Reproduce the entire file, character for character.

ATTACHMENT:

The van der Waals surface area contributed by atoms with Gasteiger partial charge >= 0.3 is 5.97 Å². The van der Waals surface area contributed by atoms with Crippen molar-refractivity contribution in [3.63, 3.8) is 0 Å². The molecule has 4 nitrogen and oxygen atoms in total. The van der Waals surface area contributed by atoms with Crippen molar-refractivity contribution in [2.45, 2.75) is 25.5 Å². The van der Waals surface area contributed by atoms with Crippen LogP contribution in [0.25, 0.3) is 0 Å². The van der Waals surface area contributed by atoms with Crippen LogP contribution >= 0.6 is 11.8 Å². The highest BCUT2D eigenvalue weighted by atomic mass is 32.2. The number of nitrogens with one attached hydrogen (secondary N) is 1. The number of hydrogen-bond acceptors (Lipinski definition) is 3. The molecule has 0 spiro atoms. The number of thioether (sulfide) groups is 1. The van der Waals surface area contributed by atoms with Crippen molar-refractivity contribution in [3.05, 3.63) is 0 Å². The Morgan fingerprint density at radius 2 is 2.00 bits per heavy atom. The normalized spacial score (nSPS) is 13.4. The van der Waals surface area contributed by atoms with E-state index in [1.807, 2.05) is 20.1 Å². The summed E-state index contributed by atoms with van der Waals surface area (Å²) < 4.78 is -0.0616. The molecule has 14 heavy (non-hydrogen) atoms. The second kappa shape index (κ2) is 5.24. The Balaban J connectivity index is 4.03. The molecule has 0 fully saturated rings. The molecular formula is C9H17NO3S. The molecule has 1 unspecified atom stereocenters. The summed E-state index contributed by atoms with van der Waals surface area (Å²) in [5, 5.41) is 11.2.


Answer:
The van der Waals surface area contributed by atoms with Gasteiger partial charge >= 0.3 is 5.97 Å². The van der Waals surface area contributed by atoms with Crippen molar-refractivity contribution in [3.63, 3.8) is 0 Å². The molecule has 4 nitrogen and oxygen atoms in total. The van der Waals surface area contributed by atoms with Crippen molar-refractivity contribution in [2.45, 2.75) is 25.5 Å². The van der Waals surface area contributed by atoms with Crippen LogP contribution in [0.25, 0.3) is 0 Å². The van der Waals surface area contributed by atoms with Crippen LogP contribution >= 0.6 is 11.8 Å². The highest BCUT2D eigenvalue weighted by atomic mass is 32.2. The number of nitrogens with one attached hydrogen (secondary N) is 1. The number of hydrogen-bond acceptors (Lipinski definition) is 3. The molecule has 0 spiro atoms. The number of thioether (sulfide) groups is 1. The van der Waals surface area contributed by atoms with Crippen molar-refractivity contribution in [3.05, 3.63) is 0 Å². The Morgan fingerprint density at radius 2 is 2.00 bits per heavy atom. The normalized spacial score (nSPS) is 13.4. The van der Waals surface area contributed by atoms with E-state index in [1.807, 2.05) is 20.1 Å². The summed E-state index contributed by atoms with van der Waals surface area (Å²) < 4.78 is -0.0616. The molecule has 14 heavy (non-hydrogen) atoms. The second kappa shape index (κ2) is 5.24. The Balaban J connectivity index is 4.03. The molecule has 0 fully saturated rings. The molecular formula is C9H17NO3S. The molecule has 1 unspecified atom stereocenters. The summed E-state index contributed by atoms with van der Waals surface area (Å²) in [5, 5.41) is 11.2.